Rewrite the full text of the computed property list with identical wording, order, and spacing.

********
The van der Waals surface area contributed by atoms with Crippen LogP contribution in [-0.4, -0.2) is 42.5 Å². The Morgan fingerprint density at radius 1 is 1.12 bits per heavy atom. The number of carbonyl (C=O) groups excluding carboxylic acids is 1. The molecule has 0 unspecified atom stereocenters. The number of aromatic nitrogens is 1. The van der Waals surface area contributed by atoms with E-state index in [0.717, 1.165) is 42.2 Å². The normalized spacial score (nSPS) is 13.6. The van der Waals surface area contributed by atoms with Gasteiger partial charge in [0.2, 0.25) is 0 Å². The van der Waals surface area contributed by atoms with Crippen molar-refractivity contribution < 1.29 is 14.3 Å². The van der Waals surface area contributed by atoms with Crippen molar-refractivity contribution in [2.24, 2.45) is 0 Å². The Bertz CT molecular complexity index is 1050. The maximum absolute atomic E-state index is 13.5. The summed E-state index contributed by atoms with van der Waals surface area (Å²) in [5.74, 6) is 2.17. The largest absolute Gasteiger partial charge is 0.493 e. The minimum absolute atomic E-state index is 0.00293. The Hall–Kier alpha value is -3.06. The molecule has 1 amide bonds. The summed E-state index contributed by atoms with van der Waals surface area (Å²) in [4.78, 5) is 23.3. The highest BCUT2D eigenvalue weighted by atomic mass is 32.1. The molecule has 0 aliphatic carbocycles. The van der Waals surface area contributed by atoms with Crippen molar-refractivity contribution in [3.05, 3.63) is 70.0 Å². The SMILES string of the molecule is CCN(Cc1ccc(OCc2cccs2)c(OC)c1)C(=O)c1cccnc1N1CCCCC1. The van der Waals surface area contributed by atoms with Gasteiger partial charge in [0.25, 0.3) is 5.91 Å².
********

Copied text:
The van der Waals surface area contributed by atoms with Crippen LogP contribution in [-0.4, -0.2) is 42.5 Å². The Morgan fingerprint density at radius 1 is 1.12 bits per heavy atom. The number of carbonyl (C=O) groups excluding carboxylic acids is 1. The molecule has 0 unspecified atom stereocenters. The number of aromatic nitrogens is 1. The van der Waals surface area contributed by atoms with E-state index in [0.717, 1.165) is 42.2 Å². The normalized spacial score (nSPS) is 13.6. The van der Waals surface area contributed by atoms with Gasteiger partial charge in [0.2, 0.25) is 0 Å². The van der Waals surface area contributed by atoms with Crippen molar-refractivity contribution < 1.29 is 14.3 Å². The van der Waals surface area contributed by atoms with Crippen molar-refractivity contribution in [2.24, 2.45) is 0 Å². The Bertz CT molecular complexity index is 1050. The maximum absolute atomic E-state index is 13.5. The summed E-state index contributed by atoms with van der Waals surface area (Å²) in [5.74, 6) is 2.17. The largest absolute Gasteiger partial charge is 0.493 e. The minimum absolute atomic E-state index is 0.00293. The Hall–Kier alpha value is -3.06. The molecule has 1 amide bonds. The summed E-state index contributed by atoms with van der Waals surface area (Å²) in [4.78, 5) is 23.3. The highest BCUT2D eigenvalue weighted by atomic mass is 32.1. The molecule has 0 aliphatic carbocycles. The van der Waals surface area contributed by atoms with Crippen molar-refractivity contribution in [3.05, 3.63) is 70.0 Å². The SMILES string of the molecule is CCN(Cc1ccc(OCc2cccs2)c(OC)c1)C(=O)c1cccnc1N1CCCCC1. The van der Waals surface area contributed by atoms with Gasteiger partial charge in [0.25, 0.3) is 5.91 Å².